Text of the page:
WIth our decision to spend what was needed made and having a reliable benchmark to base future decisions on in hand, we were pretty darn comfortable throwing the idea of having a firm wedding budget out the window.   This meant accepting that it is okay to spend more money on the areas and aspects of the wedding that you want to be the most memorable.  If one venue is $59/person, one is $70/person, and one is a flat fee but requires X, Y, and Z, we weren’t going to let the overall dollar amount be the final decision point.  Cost would be considered because remember, we are both frugal and didn’t want to spend outside of our means, but it would be the third or fourth factor versus the only decider.  I’ll show you an example of where this applied, when selecting our wedding venue.

My sisters final dollar per guest at her wedding venue was in the $70s/guest.   So that was the benchmark we were working with.   The first place we visited was a former country club converted into a city park/reception hall that could be rented.  Beautiful space and the cost was $72/guest (all prices are pre-service fees and include the cost of catering/alcohol).  Definitely worth considering because the place was beautiful.  The second option was an old mall in downtown Cleveland with a ton of character that we both loved.   However, the beginning package was $85/person.  While we were comfortable spending the money, we knew that spending there would force us to cut here and we would be afraid to spend on the extra details that make your wedding unique and special.  We didn’t want that fear to spend elsewhere in the back of our mind so we dropped it from the final list.  The third place was the budget venue of $59/person budget.  But honestly, it was a little bland to us.  It would have been a nice place for a wedding, but not THE place.  So we slotted this as the back up option if the former country club turned city park was available. Then, at the last second like it was meant to be, we stumbled on the place we selected for our wedding.  This venue was an old factory converted to a wedding venue with beautiful views of the Cleveland skyline and Lake Erie.   I walked in, fell in love with the place, and luckily for me, so did my wife!   The cost structure was different though.  Instead of lumping all costs into a single price per guest amount like the others, we paid a flat fee for the venue and were required to buy the alcohol through their vendor.  When it came to catering and all other services, we were on our own.  That being said, we knew that if we could save on the outsourced caterer, we could bring the cost per dollar in the same ballpark as the other venues considered.  It would still be more than the other options; however, we were willing to spend the extra amount.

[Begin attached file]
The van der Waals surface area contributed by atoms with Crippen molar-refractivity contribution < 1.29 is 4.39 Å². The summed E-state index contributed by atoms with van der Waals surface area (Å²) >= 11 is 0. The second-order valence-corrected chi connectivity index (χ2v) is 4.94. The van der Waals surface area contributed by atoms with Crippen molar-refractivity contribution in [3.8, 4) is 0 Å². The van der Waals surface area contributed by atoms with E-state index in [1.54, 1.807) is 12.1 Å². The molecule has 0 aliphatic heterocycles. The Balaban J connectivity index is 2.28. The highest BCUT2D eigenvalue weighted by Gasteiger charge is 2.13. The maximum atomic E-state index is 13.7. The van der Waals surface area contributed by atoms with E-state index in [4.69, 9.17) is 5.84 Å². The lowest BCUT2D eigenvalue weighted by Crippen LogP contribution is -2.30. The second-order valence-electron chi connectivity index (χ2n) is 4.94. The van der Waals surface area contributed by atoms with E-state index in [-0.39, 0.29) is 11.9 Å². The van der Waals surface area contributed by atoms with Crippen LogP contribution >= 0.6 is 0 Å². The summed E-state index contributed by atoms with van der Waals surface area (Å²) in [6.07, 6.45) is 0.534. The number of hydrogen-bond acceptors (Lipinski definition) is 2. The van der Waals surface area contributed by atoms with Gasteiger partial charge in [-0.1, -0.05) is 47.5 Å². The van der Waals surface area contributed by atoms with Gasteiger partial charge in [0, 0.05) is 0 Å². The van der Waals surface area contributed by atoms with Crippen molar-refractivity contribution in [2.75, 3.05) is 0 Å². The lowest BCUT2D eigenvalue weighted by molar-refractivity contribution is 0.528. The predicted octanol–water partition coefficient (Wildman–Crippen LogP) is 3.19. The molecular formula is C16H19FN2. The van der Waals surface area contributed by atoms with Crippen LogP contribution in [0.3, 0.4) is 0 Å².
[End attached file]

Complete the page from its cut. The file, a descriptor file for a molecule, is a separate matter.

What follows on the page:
This was a mentality that persisted as we booked each successive vendor.  We researched, weighed the pros and cons, read the reviews, and considered the cost compared to the quality of service we would receive.  Deciding to not have a formal wedding budget was probably the best decision we made and it allowed us the freedom to increase our allocation to X line item when needed or decrease our allocation from Y line item there.  If we had a strict budget for each line item and expense, we would have missed out on our venue, photographer, videographer, and DJ because we paid a little more for quality.   Not focusing exclusively on price allowed us to focus on booking the best vendor, and I would like to think it showed to our guests.  Not having a wedding budget may not work for everyone, but it definitely worked for us.

Did you have a strict wedding budget?  What was your mentality as you planned your wedding?  If you didn’t have a wedding budget, do you regret that decision?

Bert

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18 thoughts on “Why We Didn’t Create A Wedding Budget

  1. We did our wedding “budget” (or lack of) much the same way, I have always been a hunter for the best value, I also don’t really understand how you can have a true budget for a wedding without knowing what certain things cost – if you can’t hire a photographer for $200, then it doesn’t matter if you’ve budgeted $200.

    This line you said ” We researched, weighed the pros and cons, read the reviews, and considered the cost compared to the quality of service we would receive.” is exactly what we did throughout the process. We also had fewer guests (preferred intimate smaller setting) and didn’t provide alcohol (but people could buy their own, we aren’t big drinkers and didn’t drink on the day at all) both of these things saved us a lot of money but they were not choices we made for “saving money” reasons, they were choices we made because that was the style/feel/whatever that we wanted for our wedding, they just happened to be cheaper.